Helen Jenkins reveals her top five exercises designed to help cyclists, runners and triathletes build strength, dodge injury and upgrade their performance.

Helen Jenkins knows that strength and conditioning (S&C) drills are a crucial component of any athlete’s training regime. The 2008 and 2011 ITU world triathlon champion, appreciates that S&C routines can also help athletes avoid injury and improve their efficiency. “If you get into the habit of doing strength exercises twice a week, you’ll suffer from fewer injuries, your body will become more robust and resilient, and you’ll improve your energy transfer, leading to faster finishing times,” explains Jenkins.

Helen Jenkins


How to: “Lie down with your weight resting on your forearms and your toes and brace your abdominal muscles. Keeping your back straight and your feet hip-width apart, hold this position for 15 seconds then reach out to touch a bottle or bag with your hand. Return to the original plank position and then after a further 15 seconds reach out with the other hand.”

Why: “The plank is one of the most versatile core exercises and you can do it at home or in your garden,” says Jenkins. “The reach just adds an extra imbalance to work your core muscles even harder.” A steel core will maximise your power transfer when you swim, cycle and run. “It will also help you avoid injury by improving your balance and consistency of movement,” adds Jenkins.

Do: 3 x 60sec with 2 reaches per set

Helen Jenkins


How to: “Holding a kettlebell or weight near your chest, lift one foot up onto a park bench or raised platform. When your foot is stable on the platform, drive through with your trailing leg until your thigh is parallel to the floor, then lower it next to your standing foot. Try to recruit the power from the foot that is already on the raised platform, rather than from the one driving upwards.”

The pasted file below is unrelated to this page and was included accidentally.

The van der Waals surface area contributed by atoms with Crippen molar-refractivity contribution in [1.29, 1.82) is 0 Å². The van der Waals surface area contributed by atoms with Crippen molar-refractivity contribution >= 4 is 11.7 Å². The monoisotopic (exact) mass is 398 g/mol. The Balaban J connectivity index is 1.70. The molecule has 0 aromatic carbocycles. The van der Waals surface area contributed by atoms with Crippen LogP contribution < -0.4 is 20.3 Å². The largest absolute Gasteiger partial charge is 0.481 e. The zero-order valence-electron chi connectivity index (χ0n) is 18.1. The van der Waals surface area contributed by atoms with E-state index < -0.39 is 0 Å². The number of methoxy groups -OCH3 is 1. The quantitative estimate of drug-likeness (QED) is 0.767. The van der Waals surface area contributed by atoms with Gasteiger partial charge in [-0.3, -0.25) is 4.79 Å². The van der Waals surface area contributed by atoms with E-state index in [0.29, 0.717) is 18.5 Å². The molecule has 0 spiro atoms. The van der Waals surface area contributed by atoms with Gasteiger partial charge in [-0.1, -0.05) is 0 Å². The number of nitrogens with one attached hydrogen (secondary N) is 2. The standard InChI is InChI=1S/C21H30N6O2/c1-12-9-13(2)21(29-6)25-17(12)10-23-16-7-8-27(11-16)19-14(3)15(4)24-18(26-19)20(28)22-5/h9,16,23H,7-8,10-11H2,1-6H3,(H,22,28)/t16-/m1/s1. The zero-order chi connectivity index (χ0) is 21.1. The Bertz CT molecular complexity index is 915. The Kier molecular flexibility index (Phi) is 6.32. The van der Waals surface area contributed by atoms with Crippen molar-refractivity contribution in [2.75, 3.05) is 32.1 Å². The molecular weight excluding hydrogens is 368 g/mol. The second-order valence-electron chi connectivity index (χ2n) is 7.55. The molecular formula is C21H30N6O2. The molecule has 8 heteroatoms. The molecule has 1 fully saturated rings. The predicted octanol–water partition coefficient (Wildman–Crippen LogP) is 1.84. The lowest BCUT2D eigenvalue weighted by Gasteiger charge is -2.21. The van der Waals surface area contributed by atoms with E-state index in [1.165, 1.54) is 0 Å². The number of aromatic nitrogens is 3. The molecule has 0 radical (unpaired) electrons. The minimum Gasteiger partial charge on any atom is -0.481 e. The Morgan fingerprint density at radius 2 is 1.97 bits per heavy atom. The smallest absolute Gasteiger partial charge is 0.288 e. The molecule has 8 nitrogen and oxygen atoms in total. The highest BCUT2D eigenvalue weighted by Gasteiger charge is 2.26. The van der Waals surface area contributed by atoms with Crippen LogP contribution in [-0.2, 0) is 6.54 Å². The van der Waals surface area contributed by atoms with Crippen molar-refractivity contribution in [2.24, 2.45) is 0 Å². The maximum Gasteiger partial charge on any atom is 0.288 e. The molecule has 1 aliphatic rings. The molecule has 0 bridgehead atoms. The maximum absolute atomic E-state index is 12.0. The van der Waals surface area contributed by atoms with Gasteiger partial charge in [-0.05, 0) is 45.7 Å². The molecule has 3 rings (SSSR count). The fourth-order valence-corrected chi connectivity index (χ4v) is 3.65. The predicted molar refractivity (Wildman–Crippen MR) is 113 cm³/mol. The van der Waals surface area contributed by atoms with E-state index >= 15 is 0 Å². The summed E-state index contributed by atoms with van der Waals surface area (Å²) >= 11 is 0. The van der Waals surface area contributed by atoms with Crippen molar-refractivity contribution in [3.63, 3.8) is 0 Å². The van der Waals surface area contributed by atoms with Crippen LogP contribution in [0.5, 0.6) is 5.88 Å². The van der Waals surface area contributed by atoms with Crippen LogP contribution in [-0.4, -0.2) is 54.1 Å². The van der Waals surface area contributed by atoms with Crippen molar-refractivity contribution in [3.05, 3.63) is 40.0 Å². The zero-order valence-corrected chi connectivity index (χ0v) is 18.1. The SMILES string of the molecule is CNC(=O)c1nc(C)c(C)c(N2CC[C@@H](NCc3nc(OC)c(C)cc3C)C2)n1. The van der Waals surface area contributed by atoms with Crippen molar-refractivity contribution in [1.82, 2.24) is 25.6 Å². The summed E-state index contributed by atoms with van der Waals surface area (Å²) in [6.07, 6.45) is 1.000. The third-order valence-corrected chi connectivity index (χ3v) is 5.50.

Why: “This is an excellent exercise for triathletes and runners because it develops good posture,” explains Jenkins. “If you look at the movements involved they are very similar to some of the running drills you might do when training on a track. With better posture, muscle balance and core strength you will be much more efficient when you run.”

Do: 3 x 10 reps per leg

Helen Jenkins


How to: “Lie on your side with your knees tucked up and support your head with one hand. Lift your upper leg and kick it in an upwards and backwards direction. Keep your upper body still and don’t let your back arch. You can put your hand on your bottom/hip area to really feel your glutes working. Then roll over and repeat on the other side.”

Why: I do this all the time to fire up my glutes which are very important muscles for maintaining good running form,” says Jenkins. “If you do it regularly as part of your S&C it will build strength in the glutes to prevent injury; but you can also do 10-20 reps to activate (warm up) your glutes before a run.”

Do: 3 x 10 reps per leg

Helen Jenkins


How to: “Adopt a normal press-up position and then get a friend or training partner to place a light weight between your shoulders. Lower your body towards the floor, keeping your eyes focussed in front of you and without arching your back. At the bottom of the movement, press upwards and return to the start position.”

Why: “A lot of triathletes forget about the importance of upper-body strength, but it’s vital for controlling your bike and for performing well in the swim,” says Jenkins. “This is the kind of exercise you can do regularly at home or outdoors to help maintain that all-important upper-body and arm strength.”

Do: 3 x 10 reps

Helen Jenkins


How to: “Stand holding a kettlebell or medicine ball against your chest, then lower your hips until your thighs are parallel to the floor. Keep your back straight and fix your gaze straight ahead during the movement so your chest and neck don’t slump forwards. When you drive back up, try to push through your heels, not your toes.”

Why: “Triathletes need to be really strong in the glutes and produce symmetrical movement to prevent energy leaks and avoid injury,” says Jenkins. “This kind of squat helps to develop that strength component but the introduction of the weight helps you train your balance as well, which is really important for cycling and swimming too.”

Do: 3 x 10 reps

Read more about Helen Jenkins here: helenjenkins.co.uk

WORDS: Mark Bailey

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